The EU’s ETS is being developed further. In January 2019, a market stability reserve (MSR) was introduced to address situations where a drop in economic activity causes a surplus of carbon allowances and a subsequent drop in prices. The MSR simply adjusts the supply of carbon allowances according to predefined rules. From this year, the EU’s annual emissions cap is also being reduced faster.

In keeping with the EU’s ‘Fit for 55’ agenda, which targets a 55% reduction in carbon emissions by 2030, the bloc is working on the introduction of a carbon-border adjustment mechanism (CBAM).

The measure is to address ‘carbon leakage’, which can happen when carbon-intensive activities are relocated outside of the EU, in locations where carbon allowances are cheaper. Essentially, importers into the EU will have to cover the emissions generated during production of goods outside the EU. The CBAM will initially apply to carbon-intensive sectors such as cement and steel production, but the EU plans to roll out the system to all sectors by 2026.

“That is how Europe can push other countries to adopt similar climate legislation, by creating an incentive to do so. It can work much more effectively than lengthy and painful discussions at global conferences,” says Ahrens.

In the US, there is no federal carbon tax, but 13 states have implemented carbon pricing initiatives, some of them quite advanced – and more states plan to do so. However, the US seems more likely to maintain a policy mix consisting of environmental regulations and standards and carbon pricing, rather than focusing on a national carbon-pricing system. There are even suggestions of a federal carbon-border adjustment mechanism, instead of a nation-wide market.

A potential game changer in global carbon markets is China’s national ETS. Ahrens says: “They are doing something very smart. They have trialled different emissions-trading systems with slightly different rules in several provinces for a few years, to collect data and learn which works best.”

China’s ETS is already three times the size of the EU’s scheme, but only covers coal-fired power plants and foresees a large number of free allowances, which causes prices to be low. “However, the government has been very clear that they will expand the scope of the ETS to other industries and reduce the number of allowances at some point,” says Ahrens.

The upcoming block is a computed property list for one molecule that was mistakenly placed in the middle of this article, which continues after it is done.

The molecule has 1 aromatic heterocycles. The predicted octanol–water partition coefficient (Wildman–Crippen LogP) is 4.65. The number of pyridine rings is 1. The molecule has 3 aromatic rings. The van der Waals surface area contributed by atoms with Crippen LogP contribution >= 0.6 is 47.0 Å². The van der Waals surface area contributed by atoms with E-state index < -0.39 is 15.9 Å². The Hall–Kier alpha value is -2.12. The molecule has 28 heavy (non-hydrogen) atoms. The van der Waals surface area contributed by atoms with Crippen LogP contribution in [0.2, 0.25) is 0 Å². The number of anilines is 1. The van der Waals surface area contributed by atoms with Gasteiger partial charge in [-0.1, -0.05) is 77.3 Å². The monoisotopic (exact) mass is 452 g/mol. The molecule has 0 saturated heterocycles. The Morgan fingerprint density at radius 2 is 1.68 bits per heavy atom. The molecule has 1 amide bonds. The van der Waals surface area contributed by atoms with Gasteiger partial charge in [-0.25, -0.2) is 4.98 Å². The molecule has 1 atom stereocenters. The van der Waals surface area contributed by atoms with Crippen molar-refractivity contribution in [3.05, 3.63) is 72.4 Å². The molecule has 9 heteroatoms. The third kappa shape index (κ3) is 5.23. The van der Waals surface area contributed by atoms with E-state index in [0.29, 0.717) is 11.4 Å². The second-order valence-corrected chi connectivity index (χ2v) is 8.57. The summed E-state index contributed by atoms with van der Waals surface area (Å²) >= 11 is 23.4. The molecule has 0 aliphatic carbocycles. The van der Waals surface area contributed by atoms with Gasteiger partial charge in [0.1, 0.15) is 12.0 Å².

Carbon-pricing cheat sheet

Carbon border adjustment mechanism: a system by which importers pay a levy to match the domestic carbon price.
Carbon allowances, permits or offsets: Permits to release carbon dioxide and other polluting gases in the atmosphere. They can be mandatory – for instance, under emissions trading systems, or voluntary.
Carbon tax: a tax levied on the amount of carbon released by industrial activities.
Emissions trading system: the creation, distribution and trading of carbon allowances. The government sets the number of allowances available and distributes a number of free allowances. The remaining allowances are distributed through auctions. Holders of allowances can trade them on a secondary market (a ‘cap-and-trade’ system). The number of allowances is set to decrease over time to meet emission-reduction targets.

New parameters
These developments represent a strong incentive for investors to increase the use of carbon pricing in climate-risk modelling.

Edward Baker, technical head for climate and the energy transition at the PRI, says: “Putting a price on carbon is a way for investors to integrate climate change into their modelling analysis.”

He continues: “Carbon pricing also has systemic relevance for investors. As net-zero portfolio-emissions targets become more commonplace, it becomes increasingly clear that implementing a 1.5°C portfolio is not enough if the rest of the economy is on track for four degrees.

“For that reason, investors should reflect on their public positions and their advocacy efforts on carbon pricing. Until recently, they have not had much influence in this area. But it is becoming clear that it is very relevant for them.”

The EU emissions-trading system’s daily carbon price over the past three years

The use of carbon pricing is one of the key recommendations of the Task Force on Climate-Related Financial Disclosures (TCFD). Asset managers already see it as an important tool, despite the challenges associated with it.

Sarah Peasey, director of European ESG investing at Neuberger Berman, says: “Using carbon price in climate-risk modelling has become incredibly important, because it is a forward-looking metric and helps us to understand whether to stay invested.

“Simply looking at a company’s carbon emissions is not enough. We need to consider the impact of different carbon prices on a company’s costs and the demand for its products or services under different scenarios.”

Being aware of the developments in carbon pricing also allows asset managers to engage more effectively with companies, adds Peasey. “Ultimately, we want to see companies embrace carbon pricing because it helps both us, as investors, and them to manage financial impacts to a far greater extent. It allows for a richer conversation with investee companies,” Peasey says.

The secondary market for carbon allowances also represents an investment opportunity, thanks to several existing exchange-traded products and derivatives.

However, most products may not be useful in terms of portfolio decarbonisation, Ahrens says, because they do not actually remove carbon allowances from the market.

His outfit, Spark Change, promises to fix that problem, by offering direct exposure to the value of physical carbon allowances.

“By buying and holding an emission allowance, investors can have a much greater impact, because they are actually contributing to reducing emissions. Furthermore, carbon allowances are less volatile than commodities and uncorrelated to equities,” says Ahrens.